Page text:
Another famous legend about the festival is that of a tragic romance. In the west, our culture has the beloved Man on the Moon, but in Chinese it’s the beautiful Chang’e, Lady on the Moon. The story says that centuries ago there live a famous hunter, Hou Yi, and his wife Chang’e. At the time, the world was surrounded by 10 suns and they were burning the earth and its people to death. A brave man, Hou Yi took his bow and arrow and went out to shoot down nine of the suns. He saved the world in the end. As a reward, he was given a special potion that contained immortality. However, because he loved his wife so much and because the potion was only enough for one person, Hou Yi refused to drink it. After this, he was very famous and many people came to learn from him. But some also came to steal from him, including one wicked man. One day while Hou Yi was out, the evil man snuck into the house and attempted to steal the potion from Chang’e. She realized she could not keep him from taking it, and so drank it herself. The potion immediately gave her immortality, and her body flew up, up, up and up to the moon. Heartbroken, Hou Yi came home and prepared a feast on a table under the moon in honor of his wife and in the hopes that she would see his efforts and know how much he missed her. So (according tot the legend), ever since the Chinese like to eat big meals under the moon to remember her sacrifice and to celebrate their own families.
My Chinese friend called today asking to hang out. When I asked what was up, she said she intended to go home today but her brother called and warned her not to travel today. Apparently today the province is celebrating the Hungry Ghost Festival.
It falls on the 15th of the 7th lunar month. According to my friend, they believe that today many ghosts are able to travel around the country. This is why my friend couldn’t travel- she has to leave the way clear for the ghosts instead. Instead many adherents will go to the graves and leave lots of food for the hungry wanderers to eat.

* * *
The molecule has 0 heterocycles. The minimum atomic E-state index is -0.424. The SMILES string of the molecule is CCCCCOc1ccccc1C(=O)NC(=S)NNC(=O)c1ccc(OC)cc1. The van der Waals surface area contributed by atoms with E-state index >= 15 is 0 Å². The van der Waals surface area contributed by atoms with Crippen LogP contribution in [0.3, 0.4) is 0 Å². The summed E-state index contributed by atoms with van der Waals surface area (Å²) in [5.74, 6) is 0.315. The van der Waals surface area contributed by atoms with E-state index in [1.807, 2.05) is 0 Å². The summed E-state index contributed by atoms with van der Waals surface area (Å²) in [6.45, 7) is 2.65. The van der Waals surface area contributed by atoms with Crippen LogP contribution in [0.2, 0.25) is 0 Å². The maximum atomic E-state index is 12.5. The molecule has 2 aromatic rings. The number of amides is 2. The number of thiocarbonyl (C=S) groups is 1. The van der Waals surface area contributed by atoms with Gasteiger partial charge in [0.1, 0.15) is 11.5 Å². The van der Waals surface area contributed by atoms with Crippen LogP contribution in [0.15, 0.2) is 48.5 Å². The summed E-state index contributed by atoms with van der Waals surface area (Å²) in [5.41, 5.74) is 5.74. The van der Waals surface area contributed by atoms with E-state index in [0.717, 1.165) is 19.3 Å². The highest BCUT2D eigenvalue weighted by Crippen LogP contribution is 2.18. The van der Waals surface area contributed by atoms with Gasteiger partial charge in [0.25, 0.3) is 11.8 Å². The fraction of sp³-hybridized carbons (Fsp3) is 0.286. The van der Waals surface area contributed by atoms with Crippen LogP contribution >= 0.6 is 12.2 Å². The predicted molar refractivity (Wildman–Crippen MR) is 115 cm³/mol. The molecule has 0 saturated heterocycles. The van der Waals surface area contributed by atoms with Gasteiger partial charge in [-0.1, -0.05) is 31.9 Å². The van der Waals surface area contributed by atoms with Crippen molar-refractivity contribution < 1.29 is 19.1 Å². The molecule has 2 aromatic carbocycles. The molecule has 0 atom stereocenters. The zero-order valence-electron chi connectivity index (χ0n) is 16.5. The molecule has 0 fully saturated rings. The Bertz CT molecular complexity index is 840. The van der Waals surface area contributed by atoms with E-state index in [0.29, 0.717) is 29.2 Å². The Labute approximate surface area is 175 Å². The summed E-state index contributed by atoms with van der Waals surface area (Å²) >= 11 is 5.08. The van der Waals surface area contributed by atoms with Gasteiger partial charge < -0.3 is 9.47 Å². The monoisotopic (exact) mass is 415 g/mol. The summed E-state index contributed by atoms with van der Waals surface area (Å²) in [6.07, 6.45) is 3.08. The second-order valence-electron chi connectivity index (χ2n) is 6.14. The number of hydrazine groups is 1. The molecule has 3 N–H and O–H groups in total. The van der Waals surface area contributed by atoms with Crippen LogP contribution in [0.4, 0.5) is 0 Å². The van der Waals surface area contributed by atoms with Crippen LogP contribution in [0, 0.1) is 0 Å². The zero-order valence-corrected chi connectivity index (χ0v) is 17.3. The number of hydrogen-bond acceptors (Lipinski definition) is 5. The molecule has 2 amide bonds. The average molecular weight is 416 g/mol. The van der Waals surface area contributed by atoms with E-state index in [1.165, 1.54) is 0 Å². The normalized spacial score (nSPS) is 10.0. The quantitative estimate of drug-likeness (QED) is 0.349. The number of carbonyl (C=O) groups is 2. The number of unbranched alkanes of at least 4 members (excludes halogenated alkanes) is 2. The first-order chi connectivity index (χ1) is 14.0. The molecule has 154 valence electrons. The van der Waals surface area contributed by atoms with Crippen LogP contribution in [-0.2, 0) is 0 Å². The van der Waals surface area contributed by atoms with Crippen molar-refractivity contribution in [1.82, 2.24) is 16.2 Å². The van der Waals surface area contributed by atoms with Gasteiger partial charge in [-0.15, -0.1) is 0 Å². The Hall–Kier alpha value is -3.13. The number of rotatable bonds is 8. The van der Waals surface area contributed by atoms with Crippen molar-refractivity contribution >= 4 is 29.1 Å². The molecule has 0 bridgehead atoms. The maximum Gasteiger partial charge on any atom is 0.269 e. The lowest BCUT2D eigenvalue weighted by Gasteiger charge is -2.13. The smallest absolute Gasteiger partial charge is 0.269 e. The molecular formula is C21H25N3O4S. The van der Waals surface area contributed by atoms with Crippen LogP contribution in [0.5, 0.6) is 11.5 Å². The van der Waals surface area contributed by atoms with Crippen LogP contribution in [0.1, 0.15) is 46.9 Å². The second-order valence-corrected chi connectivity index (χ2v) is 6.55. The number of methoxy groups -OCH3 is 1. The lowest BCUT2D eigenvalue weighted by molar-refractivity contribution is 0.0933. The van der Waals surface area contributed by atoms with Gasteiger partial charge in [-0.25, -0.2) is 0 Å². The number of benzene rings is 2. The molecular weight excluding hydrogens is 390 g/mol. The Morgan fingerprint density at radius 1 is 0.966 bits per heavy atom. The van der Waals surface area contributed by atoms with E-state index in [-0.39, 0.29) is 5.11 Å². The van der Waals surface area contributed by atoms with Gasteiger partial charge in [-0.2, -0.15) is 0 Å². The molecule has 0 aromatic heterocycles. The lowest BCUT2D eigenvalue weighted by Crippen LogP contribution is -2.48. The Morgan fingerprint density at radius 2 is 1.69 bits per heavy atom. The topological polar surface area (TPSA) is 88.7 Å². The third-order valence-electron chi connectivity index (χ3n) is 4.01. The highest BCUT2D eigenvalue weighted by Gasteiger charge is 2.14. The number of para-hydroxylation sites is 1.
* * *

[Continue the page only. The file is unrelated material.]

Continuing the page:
They also make hand-made traditional dumplings out of long noodles. They are long so you can wrap up your ancestral ghosts in the strand and keep them close to you in the future. Funnily enough, we went to the little Chinese garden here and ran into 5-6 grandfathers out with their grandkids. They had been tasked with entertaining the kids while grandma made the dumplings. To participate, my friend and I had beef dumplings at the local street market and she promised to wait until tomorrow to go home :p
Heard from the ACSEA (Asian-Canadian Special Events Association) and they are putting on what sound’s like a really cool event in Downtown Toronto and Vancouver! 🙂
Each year, this organization hosts the annual TAIWANfest, and this year it’s going to be called “Dialogues with Asia” starting with “A Cultural Tango with Hong Kong.” The event’s purpose is the “engage Torontonians and Vancouverites in a cultural dialogue to better understand Asian cultures.” But I’m sure they’d love for people of all locales to stop buy and participate! Sounds like a great opportunity to learn more about not only Taiwan (an awesome place – most of my students say that it is actually more like old-style, traditional China than even the mainland) but also other countries in the Asian sphere.
Who: ACSEA (Asian-Canadian Special Events Association)